within the CIA. "I know Joseph Wilson well enough
to know," said McGovern in a telephone conversation
we had today, "that his wife was in fact a deep
cover operative running a network of informants
on what is supposedly this administration's first-priority
issue: Weapons of mass destruction."
further elaborated on the damage done when such
an agent has their cover blown. "This causes a
great deal of damage," said McGovern. "These kinds
of networks take ten years to develop. The reason
why they operate under deep cover is that the
only people who have access to the kind of data
we need cannot be associated in any way with the
American intelligence community. Our operatives
live a lie to maintain these networks, and do
so out of patriotism. When they get blown, the
operatives themselves are in physical danger.
The people they recruit are also in physical danger,
because foreign intelligence services can make
the connections and find them. Operatives like
Valerie Plame are real patriots."
Rove has done this kind of thing before, specifically
using Robert Novak in that one notable attempt
to cut down Mosbacher. Rove is a disciple of the
undisputed heavyweight champion of political assassins,
Lee Atwater, and has often reached into a deep
bag of dirty tricks to accomplish his political
ends. He knows no ideology beyond power, and has
no bones about using it to wreak havoc on anyone
who gets in his crosshairs. The Esquire article
about DiIulio finds him recounting a singular
Rove moment, as he overheard a conversation happening
in another room: "Inside, Rove was talking to
an aide about some political stratagem in some
state that had gone awry and a political operative
who had displeased him. I paid it no mind and
reviewed a jotted list of questions I hoped to
ask. But after a moment, it was like ignoring
a tornado flinging parked cars. 'We will fuck
him. Do you hear me? We will fuck him. We will
ruin him. Like no one has ever fucked him!'"
who was doing the cursing and threatening.
last bit of inside baseball. When the Niger scandal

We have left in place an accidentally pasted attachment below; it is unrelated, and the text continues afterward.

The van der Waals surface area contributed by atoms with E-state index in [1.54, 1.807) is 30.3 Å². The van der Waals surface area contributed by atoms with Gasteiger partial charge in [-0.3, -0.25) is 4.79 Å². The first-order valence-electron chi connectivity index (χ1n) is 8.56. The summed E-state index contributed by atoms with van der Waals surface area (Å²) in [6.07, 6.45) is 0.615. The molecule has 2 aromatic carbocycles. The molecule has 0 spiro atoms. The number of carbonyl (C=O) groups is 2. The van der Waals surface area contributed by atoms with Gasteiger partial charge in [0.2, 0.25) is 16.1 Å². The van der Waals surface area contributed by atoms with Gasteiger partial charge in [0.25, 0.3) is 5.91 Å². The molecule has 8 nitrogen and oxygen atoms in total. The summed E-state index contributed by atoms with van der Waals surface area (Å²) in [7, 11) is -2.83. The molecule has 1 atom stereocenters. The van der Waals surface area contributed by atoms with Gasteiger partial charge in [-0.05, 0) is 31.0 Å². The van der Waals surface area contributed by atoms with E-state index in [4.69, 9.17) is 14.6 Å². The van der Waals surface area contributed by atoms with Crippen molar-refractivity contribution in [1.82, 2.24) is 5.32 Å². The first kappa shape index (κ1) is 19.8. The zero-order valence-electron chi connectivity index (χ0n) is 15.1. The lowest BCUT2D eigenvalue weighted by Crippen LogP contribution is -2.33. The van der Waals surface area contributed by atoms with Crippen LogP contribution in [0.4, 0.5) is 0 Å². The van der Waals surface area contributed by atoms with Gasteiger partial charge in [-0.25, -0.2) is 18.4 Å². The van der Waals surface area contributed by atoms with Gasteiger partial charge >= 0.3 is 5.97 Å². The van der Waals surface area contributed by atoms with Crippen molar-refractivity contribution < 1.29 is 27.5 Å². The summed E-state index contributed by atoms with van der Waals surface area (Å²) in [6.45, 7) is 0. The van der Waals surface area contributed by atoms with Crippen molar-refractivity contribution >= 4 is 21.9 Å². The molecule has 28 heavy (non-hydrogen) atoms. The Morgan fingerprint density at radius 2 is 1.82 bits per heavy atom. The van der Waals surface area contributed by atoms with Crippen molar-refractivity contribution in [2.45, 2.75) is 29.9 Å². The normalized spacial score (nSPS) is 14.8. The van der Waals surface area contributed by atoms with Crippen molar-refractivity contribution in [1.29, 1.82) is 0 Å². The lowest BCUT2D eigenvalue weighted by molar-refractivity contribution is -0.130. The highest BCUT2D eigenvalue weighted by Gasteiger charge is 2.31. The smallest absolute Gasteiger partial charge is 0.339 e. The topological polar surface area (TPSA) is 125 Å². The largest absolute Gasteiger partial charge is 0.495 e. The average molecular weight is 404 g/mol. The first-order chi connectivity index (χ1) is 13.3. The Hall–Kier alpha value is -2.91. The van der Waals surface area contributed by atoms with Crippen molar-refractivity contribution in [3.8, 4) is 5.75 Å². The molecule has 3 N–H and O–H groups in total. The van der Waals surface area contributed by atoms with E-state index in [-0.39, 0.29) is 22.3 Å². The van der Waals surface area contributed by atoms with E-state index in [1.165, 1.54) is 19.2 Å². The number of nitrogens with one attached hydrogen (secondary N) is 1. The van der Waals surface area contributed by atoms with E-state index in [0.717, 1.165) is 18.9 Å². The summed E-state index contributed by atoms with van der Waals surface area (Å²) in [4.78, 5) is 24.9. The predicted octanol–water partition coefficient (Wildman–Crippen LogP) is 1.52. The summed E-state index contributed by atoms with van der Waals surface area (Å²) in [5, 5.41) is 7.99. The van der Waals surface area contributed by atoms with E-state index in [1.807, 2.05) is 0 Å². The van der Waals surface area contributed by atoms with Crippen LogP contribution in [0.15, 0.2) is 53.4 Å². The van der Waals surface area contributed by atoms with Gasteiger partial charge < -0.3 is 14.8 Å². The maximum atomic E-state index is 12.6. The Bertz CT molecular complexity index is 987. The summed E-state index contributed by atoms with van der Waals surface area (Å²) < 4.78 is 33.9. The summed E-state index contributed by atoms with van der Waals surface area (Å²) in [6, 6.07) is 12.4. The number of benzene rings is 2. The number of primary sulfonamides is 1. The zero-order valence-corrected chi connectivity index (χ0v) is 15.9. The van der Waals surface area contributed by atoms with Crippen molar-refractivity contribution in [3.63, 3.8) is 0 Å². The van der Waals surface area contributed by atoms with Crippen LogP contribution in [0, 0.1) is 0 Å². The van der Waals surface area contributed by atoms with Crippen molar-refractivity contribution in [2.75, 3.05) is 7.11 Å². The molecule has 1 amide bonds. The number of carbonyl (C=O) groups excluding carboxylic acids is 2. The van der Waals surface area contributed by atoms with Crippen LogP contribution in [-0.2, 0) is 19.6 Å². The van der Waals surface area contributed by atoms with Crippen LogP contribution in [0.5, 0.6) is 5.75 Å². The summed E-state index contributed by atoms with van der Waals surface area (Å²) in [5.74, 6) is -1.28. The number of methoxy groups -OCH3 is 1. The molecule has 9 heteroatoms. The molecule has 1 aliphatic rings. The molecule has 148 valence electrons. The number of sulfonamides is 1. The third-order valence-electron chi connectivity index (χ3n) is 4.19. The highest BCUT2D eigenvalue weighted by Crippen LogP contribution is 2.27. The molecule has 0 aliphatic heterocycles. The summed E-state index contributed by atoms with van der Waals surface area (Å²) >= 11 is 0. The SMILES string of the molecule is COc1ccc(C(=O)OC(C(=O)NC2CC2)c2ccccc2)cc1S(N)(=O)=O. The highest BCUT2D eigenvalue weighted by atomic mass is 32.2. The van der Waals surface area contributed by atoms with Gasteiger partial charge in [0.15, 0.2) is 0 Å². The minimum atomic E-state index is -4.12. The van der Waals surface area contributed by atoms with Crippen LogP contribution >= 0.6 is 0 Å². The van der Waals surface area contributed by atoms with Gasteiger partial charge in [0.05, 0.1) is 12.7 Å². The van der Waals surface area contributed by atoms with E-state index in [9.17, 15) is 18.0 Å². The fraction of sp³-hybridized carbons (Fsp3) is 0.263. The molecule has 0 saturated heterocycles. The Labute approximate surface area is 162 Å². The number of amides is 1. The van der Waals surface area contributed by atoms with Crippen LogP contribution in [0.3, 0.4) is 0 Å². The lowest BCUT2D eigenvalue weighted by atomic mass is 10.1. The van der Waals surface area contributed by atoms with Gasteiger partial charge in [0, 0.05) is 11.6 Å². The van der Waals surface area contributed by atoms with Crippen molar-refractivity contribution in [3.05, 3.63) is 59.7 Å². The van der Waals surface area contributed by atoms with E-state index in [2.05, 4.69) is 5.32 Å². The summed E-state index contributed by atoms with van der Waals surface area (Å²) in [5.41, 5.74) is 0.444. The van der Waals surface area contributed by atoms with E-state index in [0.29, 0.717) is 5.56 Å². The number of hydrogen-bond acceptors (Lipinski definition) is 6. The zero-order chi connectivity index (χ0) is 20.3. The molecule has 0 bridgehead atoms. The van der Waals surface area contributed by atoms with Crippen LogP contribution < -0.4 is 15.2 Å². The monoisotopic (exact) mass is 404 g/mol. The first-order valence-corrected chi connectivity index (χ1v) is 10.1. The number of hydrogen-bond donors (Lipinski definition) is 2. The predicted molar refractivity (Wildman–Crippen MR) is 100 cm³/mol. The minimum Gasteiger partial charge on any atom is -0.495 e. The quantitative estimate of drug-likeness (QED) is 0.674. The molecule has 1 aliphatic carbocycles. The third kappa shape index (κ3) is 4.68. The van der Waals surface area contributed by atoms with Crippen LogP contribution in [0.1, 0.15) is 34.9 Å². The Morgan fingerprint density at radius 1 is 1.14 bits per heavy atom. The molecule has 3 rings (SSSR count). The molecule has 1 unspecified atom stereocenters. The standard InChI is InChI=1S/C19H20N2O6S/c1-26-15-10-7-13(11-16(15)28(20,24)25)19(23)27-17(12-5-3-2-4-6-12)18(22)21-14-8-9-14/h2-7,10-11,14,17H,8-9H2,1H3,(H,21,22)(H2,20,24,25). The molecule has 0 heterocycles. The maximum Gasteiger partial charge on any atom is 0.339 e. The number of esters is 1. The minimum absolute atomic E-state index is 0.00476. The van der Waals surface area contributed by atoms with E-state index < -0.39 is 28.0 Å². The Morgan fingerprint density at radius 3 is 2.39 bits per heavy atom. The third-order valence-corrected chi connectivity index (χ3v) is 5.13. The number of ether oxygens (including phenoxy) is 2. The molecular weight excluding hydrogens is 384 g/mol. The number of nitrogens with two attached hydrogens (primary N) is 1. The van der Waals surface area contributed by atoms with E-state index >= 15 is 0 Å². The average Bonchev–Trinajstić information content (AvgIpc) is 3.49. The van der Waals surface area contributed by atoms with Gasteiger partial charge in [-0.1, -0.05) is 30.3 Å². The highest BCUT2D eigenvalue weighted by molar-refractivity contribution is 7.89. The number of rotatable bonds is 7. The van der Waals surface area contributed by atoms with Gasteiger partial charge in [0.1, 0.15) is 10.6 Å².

erupted, the Bush administration went out of its
way to blame the CIA for the mess, despite the
fact that the CIA, along with the entire intelligence
community, had been cut out of the loop by Don
Rumsfeld's Office of Special Plans. The OSP, and
its pet Iraqi Ahmad Chalabi, became the source
for all of the information regarding Iraq's weapons
capabilities, and a number of intelligence insiders
have publicly blamed that group for the preponderance
of highly erroneous data about Iraq. For the Bush
administration to completely usurp the CIA by
depending solely on data manufactured by the Office
of Special Plans, and then to turn around and
blame CIA when the OSPs data did not turn out
to be true, is as insane as it is laughable. Yet
this is what they have done. The CIA's calling
for this investigation is nothing more or less
than the Agency defending itself, proving out
the oft-repeated warning that one scapegoats the
CIA at their mortal peril.
the fact that this data came to the Washington
post from a White House official means that another
Deep Throat may have just been born.
White House has denied the allegation, and promises
a full investigation. A great many people find
it laughable to believe this White House is capable
of investigating itself, and are demanding an
independent investigation. A quick look at the
White House telephone logs will reveal who called
whom, and when. It may well be the case that Rove
was not involved; there are several administration
officials -- Cheney, Rumsfeld, Wolfowitz, Perle,
Rice, Card -- along with a constellation of administration
associates and media mouthpieces, who had a vested
interest in shutting Ambassador Wilson's mouth.
The White House phone logs will be revelatory.
If this administration fails to hand those logs
over, they will stand in taint of high treason.
Rivers Pitt is the Managing Editor of truthout.org.
He is a New York Times and international best-selling
author of three books - "War On Iraq," available
from Context Books, "The Greatest Sedition is
Silence," available from Pluto Press, and "Our
Flag, Too: The Paradox of Patriotism," available
in August from Context Books.
October 1, 2003